Action Against Hunger leads the global movement to end hunger. We innovate solutions, advocate for change, and reach 24 million people every year with proven hunger prevention and treatment programs. As a nonprofit that works across 50 countries, our 8,300 dedicated staff members partner with communities to address the root causes of hunger, including climate change, conflict, inequity, and emergencies. We strive to create a world free from hunger, for everyone, for good.
“Latin America is facing an unprecedented hunger crisis as a result of the pandemic,” said Benedetta Lettera, Desk Manager for Action Against Hunger in Latin America. “It is a perfect storm, with a major health crisis, accompanied by a socio-economic crisis, with a grassroots situation that was complex even before the pandemic,” said Lettera.
As the economy contracts and unemployment increases, an additional 29 million people in the region could be driven into poverty, according to estimates by the Economic Commission for Latin America and the Caribbean (ECLAC).
After years of increasing progress towards the eradication of hunger, in 2019, Latin America recorded the greatest overall increase in the prevalence of food insecurity. Estimates indicate that if no preventative measures are taken, by 2030, there could be 67 million people suffering from hunger due to the impact of the pandemic and other regional crises, such as drought in Central America, according to the latest United Nations report.
“In Peru – the country with the fifth highest number of confirmed cases – thousands of families go days without food, travel miles looking for food and have returned to self-managing ‘community pots‘ [of food] between neighborhoods, which had not been organized since the 1990s, when the country was suffering a serious economic crisis,” says América Arias, Country Director for Action Against Hunger in Peru.
Before the pandemic, 20% of the Peruvian population lived in poverty and survived through informal employment. With quarantine measures and no possibility of work, these already vulnerable people have found themselves in extremely difficult conditions.
“In Lima alone, one million people, not only from the poorest class but also from the middle class, suffer from food insecurity. The drop in income has changed family diets, replacing more nutritious and expensive foods like dairy, meat, fruits and vegetables, fish and seafood with cheaper ones that are higher in saturated fat, sugar, sodium and calories,” adds Arias.
In Peru, Action Against Hunger’s teams provide food assistance and livelihoods support to families dealing with hunger. Our teams have distributed 40,000 kilos of food donated by the private sector and Peruvian institutions. In addition, we are working with the Ministry of Health to help prevent COVID-19 through dissemination campaigns and by providing protective equipment and hygiene products. In fact, Action Against Hunger’s teams heard from families that they have not had access to hygiene products for months because all their income or savings have been used to buy food.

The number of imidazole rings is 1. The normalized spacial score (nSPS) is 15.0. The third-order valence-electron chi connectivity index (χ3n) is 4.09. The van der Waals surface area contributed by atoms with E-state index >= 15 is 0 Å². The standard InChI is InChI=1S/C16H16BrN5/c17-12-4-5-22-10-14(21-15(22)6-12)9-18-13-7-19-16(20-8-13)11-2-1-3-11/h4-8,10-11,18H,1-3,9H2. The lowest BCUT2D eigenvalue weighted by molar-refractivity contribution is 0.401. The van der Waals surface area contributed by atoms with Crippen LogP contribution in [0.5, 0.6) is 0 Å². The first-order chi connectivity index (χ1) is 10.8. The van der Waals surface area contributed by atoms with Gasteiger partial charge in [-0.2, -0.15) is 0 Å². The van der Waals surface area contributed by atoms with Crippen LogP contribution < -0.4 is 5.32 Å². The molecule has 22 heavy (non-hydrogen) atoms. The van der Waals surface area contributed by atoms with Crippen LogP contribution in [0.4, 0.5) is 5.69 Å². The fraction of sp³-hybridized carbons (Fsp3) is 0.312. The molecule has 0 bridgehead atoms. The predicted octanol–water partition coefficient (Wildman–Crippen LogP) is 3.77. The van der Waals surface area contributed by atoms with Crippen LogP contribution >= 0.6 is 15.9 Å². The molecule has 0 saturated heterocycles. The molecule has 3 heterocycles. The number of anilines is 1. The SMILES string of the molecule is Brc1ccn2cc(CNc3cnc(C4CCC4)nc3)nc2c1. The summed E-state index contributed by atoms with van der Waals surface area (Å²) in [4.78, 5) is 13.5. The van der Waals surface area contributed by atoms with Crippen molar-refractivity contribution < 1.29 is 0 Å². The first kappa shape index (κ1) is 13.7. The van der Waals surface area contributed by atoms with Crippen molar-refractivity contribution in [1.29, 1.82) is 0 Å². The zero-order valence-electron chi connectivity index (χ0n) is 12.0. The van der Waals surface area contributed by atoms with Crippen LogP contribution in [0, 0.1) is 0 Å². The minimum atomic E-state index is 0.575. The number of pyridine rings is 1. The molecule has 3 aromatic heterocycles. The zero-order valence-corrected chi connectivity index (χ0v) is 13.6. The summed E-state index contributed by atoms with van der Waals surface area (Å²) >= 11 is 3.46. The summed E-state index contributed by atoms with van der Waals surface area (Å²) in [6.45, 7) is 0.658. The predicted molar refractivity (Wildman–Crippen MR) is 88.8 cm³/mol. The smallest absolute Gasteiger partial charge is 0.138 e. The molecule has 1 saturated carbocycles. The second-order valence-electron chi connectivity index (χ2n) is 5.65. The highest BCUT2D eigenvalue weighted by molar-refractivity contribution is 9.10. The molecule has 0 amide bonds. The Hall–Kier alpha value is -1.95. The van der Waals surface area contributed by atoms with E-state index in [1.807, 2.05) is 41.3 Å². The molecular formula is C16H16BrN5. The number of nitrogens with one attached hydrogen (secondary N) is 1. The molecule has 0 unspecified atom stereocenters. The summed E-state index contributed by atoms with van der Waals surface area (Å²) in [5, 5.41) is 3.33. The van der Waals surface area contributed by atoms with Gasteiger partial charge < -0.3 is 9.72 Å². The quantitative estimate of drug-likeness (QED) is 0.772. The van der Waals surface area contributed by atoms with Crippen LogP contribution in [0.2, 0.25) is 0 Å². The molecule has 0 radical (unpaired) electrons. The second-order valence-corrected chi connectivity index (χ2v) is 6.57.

In Colombia, COVID-19 has deepened the country’s structural problems and exacerbated the needs of the most vulnerable people.
“There is significant concern about hidden poverty, which affects the middle classes who could soon fall into poverty, and about health systems, which are under enormous pressure to respond to the health crisis. This is especially serious in rural and isolated areas,” says Pilar Medina, Deputy Director for Action Against Hunger in Colombia, who also warns of food insecurity experienced by children.
“The main protective spaces for the little ones were schools, and when schools closed, they found themselves without that ration of food they were receiving,” adds Medina, who explained that, with the closure of schools, the number of red rags on the windows – a signal for urgently needed help used in Colombia – began to multiply.
In Colombia, Action Against Hunger is distributing food and monitoring the nutrition status of children in border areas, while working on to prevent disease with hygiene awareness sessions and distribution of supplies in densely populated urban areas like Bogotá. Our teams also work in close collaboration with local authorities to disinfect and prevent disease in health facilities.
Across Central America, hopelessness grows each day. COVID-19 cases are increasing, and the consequences are hitting the most vulnerable populations hard.
“The pandemic has caused an increase in the number of acutely malnourished children, paralyzed exports, and increased the number of informal workers, who now make up 70% of the country’s workforce,” said Miguel Angel Garcia, Regional Director of Central America for Action Against Hunger.
Against all odds, remittances, which had dropped since the beginning of the pandemic, increased in June, thanks to the solidarity of migrants living in the United States. “Remittances are Guatemala’s main source of income, and in the last month, they reached two billion dollars, which has allowed the Guatemalan population to avoid falling into more extreme vulnerability,” says García.
In Central America, our teams are distributing and providing disinfection and hygiene kits, as well as training health facilities in disinfection, care, and prevention protocols.
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